Posted on Nov 9, 2010, 8:44:52 AM PST
I agree with Frida Kahlo, as I too heard the interview on NPR...Frida's comments are my exact thoughts....although I have to add that Ms. Pollock sounds simply JEALOUS
Posted on Nov 9, 2010, 10:58:16 AM PST
E. K. Johnson says:
I respect your opinion (Ms. Pollack) and do find many memoir-type books today solipsistic and worthless. However, I an anxious to read the book just for the reasons you did not like it. As a Women's Studies professor, I like to hear about women's contradictions, such as the one you mention about Ephron marrying successful writers despite her own abilities and independence. Re: the reflections on divorce, again, I find that kind of writing honest and endearing. Just because you are a feminist doesn't mean you aren't interpellated by the culture in which you live. It seems as if women memoirists, more often than not, can look at life's importance as the journey and not the destination.
In reply to an earlier post on Nov 10, 2010, 9:04:04 PM PST
[Deleted by the author on Nov 17, 2010, 10:31:26 PM PST]
Posted on Nov 11, 2010, 4:11:35 AM PST
K. Campbell says:
Thank you for your review. I wish Julie Hecht was more prolific too.
Posted on Nov 15, 2010, 7:49:59 PM PST
I know Nora Ephron's writing well, I've been a fan for decades. She and I have grown up together, cried together, gotten divorced and remarried together and laughed together. Finding even a kernel of new writing from her is like bumping into an old friend. I think perhaps Ms. Pollock has confused Nora Ephron's intent to sell books and entertain her audience with someone else.... not sure who. When I buy a book by Ms. Ephron I know what I'm getting, it's what I want and I love the way she says it. I've found that she and I are similar in many ways and I'm sure that the rest of her book buying public feels the same. I want to listen to my dear old friend before I fall asleep some nights and sometimes we have a chat in the afternoon or over lunch (I imagine). Oh, and guess what else? I dumped my first husband during the "early feminist movement" too! I also lived in New York City, climbed the ladder, became of woman with power, worked in the media and had a well lived life. Life has hard lessons. I think we all know that, have by our age lived that. Why waste time talking about the obvious. Talk about the stories that have carried us from then to now. That's the best part of Nora Ephron's writing...... the telling of the story. That's what makes her great and her books worth waiting for.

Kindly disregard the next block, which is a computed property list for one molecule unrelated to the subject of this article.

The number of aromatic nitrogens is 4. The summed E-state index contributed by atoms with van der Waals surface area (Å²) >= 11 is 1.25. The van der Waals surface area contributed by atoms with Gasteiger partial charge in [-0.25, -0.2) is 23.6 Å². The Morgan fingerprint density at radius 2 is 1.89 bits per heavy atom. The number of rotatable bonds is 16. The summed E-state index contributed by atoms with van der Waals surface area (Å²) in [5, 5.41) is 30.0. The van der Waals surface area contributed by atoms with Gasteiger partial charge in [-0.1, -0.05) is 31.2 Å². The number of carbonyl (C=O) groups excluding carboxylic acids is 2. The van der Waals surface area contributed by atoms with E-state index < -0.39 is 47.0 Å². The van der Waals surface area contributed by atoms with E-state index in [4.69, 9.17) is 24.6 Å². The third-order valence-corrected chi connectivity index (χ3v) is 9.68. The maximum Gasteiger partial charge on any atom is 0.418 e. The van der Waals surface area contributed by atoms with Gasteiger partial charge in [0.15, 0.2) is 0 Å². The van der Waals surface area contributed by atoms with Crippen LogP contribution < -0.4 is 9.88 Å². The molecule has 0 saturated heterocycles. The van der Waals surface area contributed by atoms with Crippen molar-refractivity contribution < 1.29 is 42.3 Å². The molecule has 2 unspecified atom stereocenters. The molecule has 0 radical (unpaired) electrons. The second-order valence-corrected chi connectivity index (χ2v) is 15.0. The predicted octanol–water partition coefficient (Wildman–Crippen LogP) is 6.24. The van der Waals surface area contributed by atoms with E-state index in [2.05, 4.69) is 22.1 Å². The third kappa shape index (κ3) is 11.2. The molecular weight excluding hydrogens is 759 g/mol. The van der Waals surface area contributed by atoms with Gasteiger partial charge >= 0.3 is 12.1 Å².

Also, Ms. Pollock, lose the Thesaurus. Just write.
Posted on Nov 18, 2010, 12:54:23 PM PST
It's not important to you that she's old but it's very important to her. You have to understand it.
In reply to an earlier post on Nov 18, 2010, 9:05:22 PM PST
Last edited by the author on Jan 1, 2011, 7:47:58 PM PST
Eileen Pollock says:
To J. Browne-Upchurch: I respect your opinion, but I still prefer "jettisoned" to "dumped". I'm baroque, and you are modernist. Nora is your friend, but Julie Hecht is mine, my literary soulmate.
In reply to an earlier post on Nov 28, 2010, 3:30:15 PM PST
To Eileen Pollock
I like your review of this book. When I read book reviews I want to find all sorts of opinions. I hate it when other commentators "demolish" a review because it does not espouse their own opinion. And this place has become so vile towards reviewers, that I am not sure I will keep visiting Amazon and buying books here anymore.
Come on people, a little civility...